British energy giant BP said Tuesday that its bottom line was hit by an accounting charge in the third quarter, but underlying earnings rose strongly on the back of soaring oil prices.
BP said in a statement that its net loss widened to $2.5 billion (2.1 billion euros) in the period from July through September from $450 million in the same period a year earlier.
The group attributed the deeper loss to "significant adverse accounting effects" of $6.1 billion, "primarily due to the exceptional increase in forward gas prices towards the end of the quarter".
By contrast, underlying profit surged to $3.3 billion in the third quarter from $86 million a year earlier, BP said.
Gas prices, along with oil futures, have risen sharply in recent months, boosting income for energy majors, but weighing on business costs and households' spending power.
"Rising commodity prices certainly helped," said chief executive Bernard Looney.
"But I am most pleased that quarter by quarter, we're doing what we said we would -- delivering significant cash to strengthen our finances, grow distributions to shareholders and invest in our strategic transformation."
BP also announced plans to buy back shares totalling $1.25 billion.
Looney, who was appointed chief executive at the start of the global coronavirus pandemic early last year, wants BP to achieve "net zero" carbon emissions by 2050 as energy majors worldwide increasingly move to cleaner, sustainable energy sources.
- Fossil fuel still in focus -
However, he insisted that the company would remain focused on fossil fuels over the next 10 years.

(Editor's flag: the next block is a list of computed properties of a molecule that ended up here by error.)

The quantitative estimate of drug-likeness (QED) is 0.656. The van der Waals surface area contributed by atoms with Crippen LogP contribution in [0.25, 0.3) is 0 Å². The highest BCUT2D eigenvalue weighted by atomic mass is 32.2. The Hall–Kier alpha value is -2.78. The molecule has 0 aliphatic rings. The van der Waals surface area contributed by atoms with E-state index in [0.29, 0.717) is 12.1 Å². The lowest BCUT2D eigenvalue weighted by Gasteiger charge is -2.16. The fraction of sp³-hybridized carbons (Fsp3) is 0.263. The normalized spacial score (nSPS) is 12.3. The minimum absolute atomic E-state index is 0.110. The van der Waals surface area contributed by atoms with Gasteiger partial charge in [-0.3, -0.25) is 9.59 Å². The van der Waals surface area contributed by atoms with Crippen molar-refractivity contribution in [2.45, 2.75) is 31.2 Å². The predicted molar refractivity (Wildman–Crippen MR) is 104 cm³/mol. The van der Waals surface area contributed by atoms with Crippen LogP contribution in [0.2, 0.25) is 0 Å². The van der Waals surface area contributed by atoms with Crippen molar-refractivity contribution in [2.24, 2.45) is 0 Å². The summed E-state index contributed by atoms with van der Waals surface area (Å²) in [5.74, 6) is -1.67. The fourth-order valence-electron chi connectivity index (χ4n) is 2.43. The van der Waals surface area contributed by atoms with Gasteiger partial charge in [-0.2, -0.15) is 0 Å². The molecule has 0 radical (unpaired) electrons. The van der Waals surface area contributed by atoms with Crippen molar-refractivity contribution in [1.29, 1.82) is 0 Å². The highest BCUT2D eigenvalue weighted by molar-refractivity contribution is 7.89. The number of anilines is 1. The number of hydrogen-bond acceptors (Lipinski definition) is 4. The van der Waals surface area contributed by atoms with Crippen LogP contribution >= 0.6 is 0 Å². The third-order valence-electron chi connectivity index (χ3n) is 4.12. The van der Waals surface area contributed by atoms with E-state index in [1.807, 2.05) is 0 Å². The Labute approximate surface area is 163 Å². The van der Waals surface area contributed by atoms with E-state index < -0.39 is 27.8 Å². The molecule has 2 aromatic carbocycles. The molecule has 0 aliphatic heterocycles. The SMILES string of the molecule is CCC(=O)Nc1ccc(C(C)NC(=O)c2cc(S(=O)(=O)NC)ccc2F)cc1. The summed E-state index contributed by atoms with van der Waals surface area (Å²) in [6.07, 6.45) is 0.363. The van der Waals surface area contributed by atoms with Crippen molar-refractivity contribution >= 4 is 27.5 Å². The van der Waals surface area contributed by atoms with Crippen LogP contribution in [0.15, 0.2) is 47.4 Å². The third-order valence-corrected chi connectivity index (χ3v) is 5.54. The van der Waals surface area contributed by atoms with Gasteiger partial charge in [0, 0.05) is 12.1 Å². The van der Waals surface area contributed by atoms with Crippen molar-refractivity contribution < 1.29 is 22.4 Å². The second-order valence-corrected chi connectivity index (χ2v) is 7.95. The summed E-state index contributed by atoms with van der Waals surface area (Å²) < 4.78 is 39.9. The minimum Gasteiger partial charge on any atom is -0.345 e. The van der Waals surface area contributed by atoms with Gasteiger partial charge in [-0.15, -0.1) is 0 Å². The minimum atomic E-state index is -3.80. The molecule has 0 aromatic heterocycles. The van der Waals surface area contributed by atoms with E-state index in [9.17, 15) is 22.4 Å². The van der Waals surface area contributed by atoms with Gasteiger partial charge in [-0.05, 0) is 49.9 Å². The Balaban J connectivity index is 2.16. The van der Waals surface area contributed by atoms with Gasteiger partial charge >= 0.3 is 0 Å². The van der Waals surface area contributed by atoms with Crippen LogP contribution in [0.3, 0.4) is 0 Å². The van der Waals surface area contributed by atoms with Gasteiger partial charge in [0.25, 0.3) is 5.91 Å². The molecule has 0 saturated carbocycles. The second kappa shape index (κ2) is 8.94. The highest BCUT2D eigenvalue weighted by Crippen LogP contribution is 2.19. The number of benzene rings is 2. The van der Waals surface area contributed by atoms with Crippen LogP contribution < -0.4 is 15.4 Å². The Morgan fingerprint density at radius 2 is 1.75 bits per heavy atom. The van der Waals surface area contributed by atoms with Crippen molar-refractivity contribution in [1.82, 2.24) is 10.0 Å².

"I see the characterisation in some media of BP is moving from oil to renewables. And that's not actually the case," Looney told reporters on a conference call.
"We are focusing on our oil and gas portfolio over the next decade in a volume sense. We actually believe (this) will create more value," he said.
Energy prices have soared over the past year as pandemic-hit economies reopen, but rising inflation could put the brakes on the global economic recovery.
Like its rivals, BP slumped deep into the red in 2020 as the Covid-19 pandemic slashed energy demand and prices.
That resulted in top oil companies shedding thousands of jobs.
But oil prices -- which even briefly turned negative last year -- have since rebounded sharply, with the benchmark Brent North Sea oil contract trading around $85 per barrel.
"The cash tills are ringing at BP given the oil price headwind, but an accounting adjustment has driven a loss for the quarter," said Richard Hunter, head of markets at Interactive Investor.
"BP's prodigious cash generating ability has not only enabled the announcement of a further planned share buyback... but also a remarkable 20 percent reduction in net debt over the last 12 months".
BP's debt still stands at a hefty $32 billion.